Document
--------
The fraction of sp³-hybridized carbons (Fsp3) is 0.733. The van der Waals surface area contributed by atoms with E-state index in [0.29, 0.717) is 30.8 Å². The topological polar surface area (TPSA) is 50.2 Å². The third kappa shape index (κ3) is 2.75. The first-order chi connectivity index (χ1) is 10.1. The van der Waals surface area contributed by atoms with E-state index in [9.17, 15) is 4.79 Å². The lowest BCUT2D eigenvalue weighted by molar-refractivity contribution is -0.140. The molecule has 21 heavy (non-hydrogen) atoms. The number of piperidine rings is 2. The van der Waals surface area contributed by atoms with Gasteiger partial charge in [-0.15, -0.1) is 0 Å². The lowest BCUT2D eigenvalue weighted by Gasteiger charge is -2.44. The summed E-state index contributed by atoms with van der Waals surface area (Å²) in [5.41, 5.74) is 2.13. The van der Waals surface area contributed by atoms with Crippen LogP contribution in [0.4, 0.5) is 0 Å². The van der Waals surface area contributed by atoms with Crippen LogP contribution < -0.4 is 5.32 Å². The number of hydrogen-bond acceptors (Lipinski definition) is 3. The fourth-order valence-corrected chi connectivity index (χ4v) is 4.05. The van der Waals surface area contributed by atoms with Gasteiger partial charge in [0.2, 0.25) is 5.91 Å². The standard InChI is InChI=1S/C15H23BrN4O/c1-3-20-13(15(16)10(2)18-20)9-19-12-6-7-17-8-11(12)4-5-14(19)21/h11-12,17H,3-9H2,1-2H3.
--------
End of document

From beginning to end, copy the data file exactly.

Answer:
The fraction of sp³-hybridized carbons (Fsp3) is 0.733. The van der Waals surface area contributed by atoms with E-state index in [0.29, 0.717) is 30.8 Å². The topological polar surface area (TPSA) is 50.2 Å². The third kappa shape index (κ3) is 2.75. The first-order chi connectivity index (χ1) is 10.1. The van der Waals surface area contributed by atoms with E-state index in [9.17, 15) is 4.79 Å². The lowest BCUT2D eigenvalue weighted by molar-refractivity contribution is -0.140. The molecule has 21 heavy (non-hydrogen) atoms. The number of piperidine rings is 2. The van der Waals surface area contributed by atoms with Gasteiger partial charge in [-0.15, -0.1) is 0 Å². The lowest BCUT2D eigenvalue weighted by Gasteiger charge is -2.44. The summed E-state index contributed by atoms with van der Waals surface area (Å²) in [5.41, 5.74) is 2.13. The van der Waals surface area contributed by atoms with Crippen LogP contribution in [0.4, 0.5) is 0 Å². The van der Waals surface area contributed by atoms with Crippen LogP contribution < -0.4 is 5.32 Å². The number of hydrogen-bond acceptors (Lipinski definition) is 3. The fourth-order valence-corrected chi connectivity index (χ4v) is 4.05. The van der Waals surface area contributed by atoms with Gasteiger partial charge in [0.2, 0.25) is 5.91 Å². The standard InChI is InChI=1S/C15H23BrN4O/c1-3-20-13(15(16)10(2)18-20)9-19-12-6-7-17-8-11(12)4-5-14(19)21/h11-12,17H,3-9H2,1-2H3.